The Indiana Republican Party doesn’t want you here.
Unless you’re white, male, cisgender and straight Republicans in Indiana have made it clear you’re not a priority. Bonus points if you’re wealthy.
In a 2019 study conducted by the U.S. Senate Joint Economic Committee, Indiana ranked among the worst at retaining highly educated people with a 17.8% gross brain drain gap, a phenomenon characterized by the loss of highly educated people from a particular place. Brain drain makes it difficult for states to retain talent, as well as negatively affecting state tax revenue and increasing social segregation. It comes as no surprise that Indiana suffers from significant brain drain.
Regressive policy choices from Indiana’s Republican supermajority targeting people of color, women and the working class from birth until death are forcing young and highly educated people to leave Indiana for states that can provide better life outcomes.
Lane Wolf, a 2020 IU graduate and native Hoosier, explained their current dilemma about remaining in Indiana. They said that despite loving Bloomington and Indianapolis, recent legislation has forced them to consider jobs in other states where a welcoming environment and higher pay aren’t figments of their imagination.
“It’s an issue that Indiana lawmakers do not seem to be concerned about — what is going to benefit people of color, poor people and young people in the state?” Wolf said. “Instead, they are really digging their heels into this, like, Midwestern ideology.”
Wolf specifically noted SB141, a bill drastically defunding Indianapolis’ public transit system, as a reason for their newfound considerations. As an avid user of IndyGo, they said the thought of reduced hours and stop offerings is worrisome.
These concerns are shared across most young people, according to a survey from Transportation for America, a progressive transportation advocacy organization. Nearly 66% of young people cite high quality transportation as a top three criteria when moving to a new city. Unfortunately, widespread high speed rails do not exist in Indiana, nor does viable public transit to and from cities like Bloomington and Indianapolis.
Other concerns young people have include the environment, racism and health care. The Republican-led Indiana legislature is doing nothing to address these concerns. Frankly, legislative priorities point in the opposite direction. Policy on climate change includes a bill introduced this session deregulating wetland protections. There’s little hope for anti-racist initiatives in Indiana, considering Indiana Republican legislators booed and harassed Indiana Black Legislative Caucus members Feb. 18 while caucus members voiced objection to a bill.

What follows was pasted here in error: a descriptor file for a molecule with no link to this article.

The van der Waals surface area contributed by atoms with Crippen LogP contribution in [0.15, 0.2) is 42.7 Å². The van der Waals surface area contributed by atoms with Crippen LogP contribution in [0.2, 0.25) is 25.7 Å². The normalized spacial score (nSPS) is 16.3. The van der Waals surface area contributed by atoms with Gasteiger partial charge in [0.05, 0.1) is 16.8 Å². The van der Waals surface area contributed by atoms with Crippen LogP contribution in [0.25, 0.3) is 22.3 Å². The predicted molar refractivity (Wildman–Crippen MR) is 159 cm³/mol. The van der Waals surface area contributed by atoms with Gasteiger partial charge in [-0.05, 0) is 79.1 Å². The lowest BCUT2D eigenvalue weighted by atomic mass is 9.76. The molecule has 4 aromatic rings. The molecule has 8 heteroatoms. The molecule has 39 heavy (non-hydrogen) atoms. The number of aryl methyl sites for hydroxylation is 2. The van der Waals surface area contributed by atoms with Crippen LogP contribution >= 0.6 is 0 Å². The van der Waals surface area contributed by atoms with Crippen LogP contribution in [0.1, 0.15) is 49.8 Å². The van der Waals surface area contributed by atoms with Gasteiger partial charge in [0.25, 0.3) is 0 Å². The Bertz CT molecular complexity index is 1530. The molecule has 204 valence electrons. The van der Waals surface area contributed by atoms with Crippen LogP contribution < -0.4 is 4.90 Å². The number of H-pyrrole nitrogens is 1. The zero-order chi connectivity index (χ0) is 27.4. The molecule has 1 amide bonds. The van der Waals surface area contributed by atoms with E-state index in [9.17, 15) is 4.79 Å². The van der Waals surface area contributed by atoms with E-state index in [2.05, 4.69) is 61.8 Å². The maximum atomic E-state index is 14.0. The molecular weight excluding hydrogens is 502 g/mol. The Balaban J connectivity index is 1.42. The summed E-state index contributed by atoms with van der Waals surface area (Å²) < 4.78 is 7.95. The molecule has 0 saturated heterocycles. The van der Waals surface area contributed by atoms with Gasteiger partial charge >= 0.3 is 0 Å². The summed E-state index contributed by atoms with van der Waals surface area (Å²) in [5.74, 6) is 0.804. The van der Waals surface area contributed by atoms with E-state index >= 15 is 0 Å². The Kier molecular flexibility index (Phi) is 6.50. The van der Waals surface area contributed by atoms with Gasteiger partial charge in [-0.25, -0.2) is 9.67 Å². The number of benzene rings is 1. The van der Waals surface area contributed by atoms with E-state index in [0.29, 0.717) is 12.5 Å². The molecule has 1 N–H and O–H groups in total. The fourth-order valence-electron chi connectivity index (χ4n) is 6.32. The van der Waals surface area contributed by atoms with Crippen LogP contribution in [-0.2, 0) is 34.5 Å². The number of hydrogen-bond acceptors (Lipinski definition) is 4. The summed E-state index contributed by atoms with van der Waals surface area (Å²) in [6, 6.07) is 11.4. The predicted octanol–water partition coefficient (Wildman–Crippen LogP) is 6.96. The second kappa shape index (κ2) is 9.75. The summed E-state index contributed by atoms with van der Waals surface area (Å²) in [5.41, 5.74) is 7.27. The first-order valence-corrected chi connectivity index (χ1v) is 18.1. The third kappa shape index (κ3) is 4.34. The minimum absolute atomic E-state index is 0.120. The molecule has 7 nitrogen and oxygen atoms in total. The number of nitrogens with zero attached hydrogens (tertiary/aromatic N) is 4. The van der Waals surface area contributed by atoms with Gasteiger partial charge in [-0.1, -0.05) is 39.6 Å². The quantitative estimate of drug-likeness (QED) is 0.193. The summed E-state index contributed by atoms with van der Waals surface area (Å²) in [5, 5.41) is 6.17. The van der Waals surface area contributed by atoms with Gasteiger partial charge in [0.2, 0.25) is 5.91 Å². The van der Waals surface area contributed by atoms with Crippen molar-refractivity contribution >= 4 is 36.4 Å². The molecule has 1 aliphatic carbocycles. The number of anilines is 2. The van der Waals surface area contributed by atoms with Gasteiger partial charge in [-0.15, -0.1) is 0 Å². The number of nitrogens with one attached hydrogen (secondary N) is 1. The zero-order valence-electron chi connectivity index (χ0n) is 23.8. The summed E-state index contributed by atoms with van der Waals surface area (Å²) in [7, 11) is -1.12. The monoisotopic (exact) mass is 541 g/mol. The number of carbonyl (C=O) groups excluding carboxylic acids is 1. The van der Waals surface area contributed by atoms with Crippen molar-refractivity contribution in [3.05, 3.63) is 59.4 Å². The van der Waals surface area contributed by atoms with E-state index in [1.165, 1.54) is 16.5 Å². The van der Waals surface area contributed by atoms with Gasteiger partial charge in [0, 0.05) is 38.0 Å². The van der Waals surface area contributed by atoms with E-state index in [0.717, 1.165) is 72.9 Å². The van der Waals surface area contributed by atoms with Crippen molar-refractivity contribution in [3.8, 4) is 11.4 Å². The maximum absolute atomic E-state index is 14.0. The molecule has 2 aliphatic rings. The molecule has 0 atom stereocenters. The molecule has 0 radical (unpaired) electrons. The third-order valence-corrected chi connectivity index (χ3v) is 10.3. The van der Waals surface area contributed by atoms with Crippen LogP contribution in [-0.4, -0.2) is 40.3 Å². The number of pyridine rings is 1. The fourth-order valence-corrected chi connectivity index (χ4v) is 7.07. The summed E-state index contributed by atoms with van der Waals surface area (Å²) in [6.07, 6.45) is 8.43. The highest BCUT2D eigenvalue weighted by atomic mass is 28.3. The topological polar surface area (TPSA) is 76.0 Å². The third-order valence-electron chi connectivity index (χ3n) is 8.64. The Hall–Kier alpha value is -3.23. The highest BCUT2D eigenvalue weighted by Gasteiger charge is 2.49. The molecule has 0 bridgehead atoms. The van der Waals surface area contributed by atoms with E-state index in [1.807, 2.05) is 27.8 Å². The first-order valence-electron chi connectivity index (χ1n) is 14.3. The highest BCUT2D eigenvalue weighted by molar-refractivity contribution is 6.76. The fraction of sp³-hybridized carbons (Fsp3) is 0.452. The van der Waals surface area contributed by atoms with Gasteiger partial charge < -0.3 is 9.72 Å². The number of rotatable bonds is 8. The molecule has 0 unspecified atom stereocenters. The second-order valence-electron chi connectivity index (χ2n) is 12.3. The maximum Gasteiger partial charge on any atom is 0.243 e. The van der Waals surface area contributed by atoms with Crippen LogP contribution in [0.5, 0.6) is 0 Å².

Advocates for Indiana typically tout the low cost of living as a great reason to stay. It’s true — compared to the rest of the country, Indiana ranks as the 10th cheapest place to live.
Low taxes are supposedly another draw. Yet, research from the Institute on Taxation and Poverty revealed that Indiana has the 24th lowest state and local tax levy on the top 1%, while low-income families have the eighth highest tax burden in the country.
Young people are forced to decide if cheap rent and low taxes is worth a loss in reproductive justice, public education and countless other fundamental rights. Perhaps living in Indiana is only worth it if you are privileged enough to not have your worth defined by a group of mostly white men in Indianapolis.
If Indiana intends on keeping young people, serious changes in legislative priorities are needed because brain drain can and will get worse. Pew Research Center data indicates that young people are more diverse than prior generations, but Republican policy priorities are only aimed at improving white, male, cisgender and straight lives. Without access to clean air and water, well-paying jobs and equitable opportunities to thrive, there is no hope for Indiana’s future.
“I wish Indiana lawmakers were looking out for Hoosiers instead of Hoosier businesses,” Wolf said. “I wish they were investing in education. I wish they were investing in transportation. I wish they were investing in righting the wrongs of the past and providing more opportunities to people of color. And I wish there was a plan for the future.”
Editor’s note: Lane Wolf is a former employee of the Indiana Daily Student.
Alessia Modjarrad (she/her) is a junior studying economic consulting and law and public policy. She is the president of the College Democrats of Indiana and works as a political operative on various Democratic campaigns.